These ideas about narrative were applied by mapping the narrative elements of a short story (in small groups or individually), and then reconvening with the class to connect them. This visually demonstrated how the narrative elements are interconnected and inform each other throughout a narrative’s development. Rather than meet a quota of elements and call it a narrative, the activity showed how each of the author’s choices in developing the elements contributes to the overall impact and meaning of the story.
After this introduction to narrative, students switched gears to learn a little more about language. They wrote a paragraph in which they could not repeat any word twice, including “I” and “and.” The assignment challenged students to vary their vocabulary and write precisely and concisely, while producing some playful responses to the prompt. This segued into a lesson on haiku, the Japanese form of poetry famous for its brevity and strict syllable count. Students were given a photo and tasked to write a three-line poem about it. The output varied widely, but what the activity revealed was that students’ preconception of poetry required quite a lot of words and a rhyme scheme. Students wrote their poems on the board and pinned their photo next to it; then we pinned a few classic haiku associated with the images and read them as a class, professional and student work alike. Students discussed what all the poems had in common, what made them poems, and what type of poetry they thought was being presented. Through this discovery approach, they came to define haiku as a brief poem describing an image, which reveals some insight through juxtaposition or contrast.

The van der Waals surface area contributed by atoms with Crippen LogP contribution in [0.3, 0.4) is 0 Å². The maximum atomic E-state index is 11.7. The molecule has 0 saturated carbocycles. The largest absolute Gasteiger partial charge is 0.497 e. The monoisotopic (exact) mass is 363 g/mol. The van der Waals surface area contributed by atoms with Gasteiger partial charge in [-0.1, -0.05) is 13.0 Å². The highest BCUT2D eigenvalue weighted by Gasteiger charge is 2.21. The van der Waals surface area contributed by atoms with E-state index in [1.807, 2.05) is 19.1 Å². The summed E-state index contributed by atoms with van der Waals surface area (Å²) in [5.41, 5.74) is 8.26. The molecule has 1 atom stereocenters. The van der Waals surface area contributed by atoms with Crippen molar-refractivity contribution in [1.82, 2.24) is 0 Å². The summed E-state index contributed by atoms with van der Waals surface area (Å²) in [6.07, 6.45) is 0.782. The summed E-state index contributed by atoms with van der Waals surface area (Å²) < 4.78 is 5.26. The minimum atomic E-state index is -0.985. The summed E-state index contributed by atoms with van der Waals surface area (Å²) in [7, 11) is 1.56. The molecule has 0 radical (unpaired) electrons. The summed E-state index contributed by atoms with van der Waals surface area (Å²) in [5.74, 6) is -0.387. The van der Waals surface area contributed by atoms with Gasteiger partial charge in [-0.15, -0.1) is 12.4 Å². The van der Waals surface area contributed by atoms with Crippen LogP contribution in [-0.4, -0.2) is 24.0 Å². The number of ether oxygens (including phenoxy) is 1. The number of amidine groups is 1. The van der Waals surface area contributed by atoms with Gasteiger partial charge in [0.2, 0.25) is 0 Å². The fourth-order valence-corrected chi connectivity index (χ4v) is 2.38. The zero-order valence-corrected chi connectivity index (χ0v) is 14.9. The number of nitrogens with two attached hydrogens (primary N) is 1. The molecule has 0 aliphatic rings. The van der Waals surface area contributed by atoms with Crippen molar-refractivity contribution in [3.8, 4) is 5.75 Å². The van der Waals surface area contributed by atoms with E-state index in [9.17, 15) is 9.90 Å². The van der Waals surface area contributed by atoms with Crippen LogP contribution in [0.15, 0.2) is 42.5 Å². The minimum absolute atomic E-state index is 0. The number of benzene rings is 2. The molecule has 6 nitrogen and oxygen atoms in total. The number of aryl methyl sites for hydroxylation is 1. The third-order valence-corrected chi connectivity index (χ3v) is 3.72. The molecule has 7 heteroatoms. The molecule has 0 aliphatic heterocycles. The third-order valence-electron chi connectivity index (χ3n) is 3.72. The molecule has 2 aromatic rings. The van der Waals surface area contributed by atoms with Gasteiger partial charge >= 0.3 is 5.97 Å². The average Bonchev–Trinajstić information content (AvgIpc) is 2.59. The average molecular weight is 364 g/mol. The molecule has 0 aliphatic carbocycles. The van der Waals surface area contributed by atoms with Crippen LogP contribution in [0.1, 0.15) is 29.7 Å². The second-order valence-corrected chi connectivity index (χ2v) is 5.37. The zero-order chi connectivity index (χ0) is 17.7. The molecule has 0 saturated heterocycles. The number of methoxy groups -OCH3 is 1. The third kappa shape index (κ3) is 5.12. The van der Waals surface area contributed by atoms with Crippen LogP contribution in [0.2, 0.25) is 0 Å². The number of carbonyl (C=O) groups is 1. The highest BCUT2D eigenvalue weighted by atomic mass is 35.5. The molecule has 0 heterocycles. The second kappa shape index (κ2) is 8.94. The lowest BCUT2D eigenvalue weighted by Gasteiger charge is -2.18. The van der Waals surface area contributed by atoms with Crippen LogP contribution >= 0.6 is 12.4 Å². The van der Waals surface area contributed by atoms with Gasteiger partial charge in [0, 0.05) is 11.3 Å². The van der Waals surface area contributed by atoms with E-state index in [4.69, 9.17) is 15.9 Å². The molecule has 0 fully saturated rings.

The lesson ended with a game in which students were presented the first two lines of a haiku and tasked to come up with the final line. When the real line was revealed, students directly experienced the surprise ending (or juxtaposition) that makes such few words effective. The game motivated them to beat the original poet to the punch, and their interpretations produced compelling poems in their own right.
Finally, after learning the basics of narrative and language, students revisited Chimamanda Ngozi Adichie in her short story, “Hair.” They compared it to the classic fairy tale, “Rapunzel,” by the Brothers Grimm, thus defining the nature and purpose of a retelling, adaptation, and modernization. They then had the opportunity to choose a fairy tale and write their own retelling. This is where many students’ creative impulses really flourished; they seemed eager to put their own twists on their favorite fairy tales and see where their imagination could take them. They ended the quarter by sharing their first drafts in small group workshops, which also seemed to motivate them to put more effort into their work. As a retelling, this assignment eased them into the world of fiction writing and will prepare them for more in the next quarter.